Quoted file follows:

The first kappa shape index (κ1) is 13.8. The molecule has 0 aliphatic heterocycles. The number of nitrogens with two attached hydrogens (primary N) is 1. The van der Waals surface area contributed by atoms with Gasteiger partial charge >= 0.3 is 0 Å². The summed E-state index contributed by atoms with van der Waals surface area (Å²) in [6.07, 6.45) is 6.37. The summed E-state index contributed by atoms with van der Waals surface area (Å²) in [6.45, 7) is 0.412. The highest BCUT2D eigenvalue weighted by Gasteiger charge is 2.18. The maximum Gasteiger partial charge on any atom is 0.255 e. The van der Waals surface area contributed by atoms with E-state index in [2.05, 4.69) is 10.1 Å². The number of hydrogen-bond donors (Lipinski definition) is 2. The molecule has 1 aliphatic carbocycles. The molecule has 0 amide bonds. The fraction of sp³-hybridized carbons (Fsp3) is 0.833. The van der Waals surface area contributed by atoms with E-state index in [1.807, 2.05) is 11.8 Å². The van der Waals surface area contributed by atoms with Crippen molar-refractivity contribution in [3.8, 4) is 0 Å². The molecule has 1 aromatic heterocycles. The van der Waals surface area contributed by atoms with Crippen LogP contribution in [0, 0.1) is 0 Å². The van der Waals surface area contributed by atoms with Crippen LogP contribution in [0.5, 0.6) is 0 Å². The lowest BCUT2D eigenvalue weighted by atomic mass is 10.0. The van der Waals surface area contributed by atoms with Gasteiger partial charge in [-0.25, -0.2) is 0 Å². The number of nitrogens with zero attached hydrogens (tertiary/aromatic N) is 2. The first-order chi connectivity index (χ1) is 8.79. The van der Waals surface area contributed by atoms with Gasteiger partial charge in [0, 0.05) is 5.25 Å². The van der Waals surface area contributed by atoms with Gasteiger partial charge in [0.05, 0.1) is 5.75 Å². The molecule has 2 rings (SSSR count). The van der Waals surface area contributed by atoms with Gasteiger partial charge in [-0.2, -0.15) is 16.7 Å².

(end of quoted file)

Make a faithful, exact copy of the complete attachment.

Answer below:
The first kappa shape index (κ1) is 13.8. The molecule has 0 aliphatic heterocycles. The number of nitrogens with two attached hydrogens (primary N) is 1. The van der Waals surface area contributed by atoms with Gasteiger partial charge >= 0.3 is 0 Å². The summed E-state index contributed by atoms with van der Waals surface area (Å²) in [6.07, 6.45) is 6.37. The summed E-state index contributed by atoms with van der Waals surface area (Å²) in [6.45, 7) is 0.412. The highest BCUT2D eigenvalue weighted by Gasteiger charge is 2.18. The maximum Gasteiger partial charge on any atom is 0.255 e. The van der Waals surface area contributed by atoms with E-state index in [2.05, 4.69) is 10.1 Å². The number of hydrogen-bond donors (Lipinski definition) is 2. The molecule has 1 aliphatic carbocycles. The molecule has 0 amide bonds. The fraction of sp³-hybridized carbons (Fsp3) is 0.833. The van der Waals surface area contributed by atoms with E-state index in [1.807, 2.05) is 11.8 Å². The van der Waals surface area contributed by atoms with Crippen molar-refractivity contribution in [3.8, 4) is 0 Å². The molecule has 1 aromatic heterocycles. The van der Waals surface area contributed by atoms with Crippen LogP contribution in [0, 0.1) is 0 Å². The van der Waals surface area contributed by atoms with Crippen LogP contribution in [0.5, 0.6) is 0 Å². The lowest BCUT2D eigenvalue weighted by atomic mass is 10.0. The van der Waals surface area contributed by atoms with Gasteiger partial charge in [-0.25, -0.2) is 0 Å². The number of nitrogens with zero attached hydrogens (tertiary/aromatic N) is 2. The first-order chi connectivity index (χ1) is 8.79. The van der Waals surface area contributed by atoms with Gasteiger partial charge in [0, 0.05) is 5.25 Å². The van der Waals surface area contributed by atoms with Gasteiger partial charge in [0.05, 0.1) is 5.75 Å². The molecule has 2 rings (SSSR count). The van der Waals surface area contributed by atoms with Gasteiger partial charge in [-0.2, -0.15) is 16.7 Å².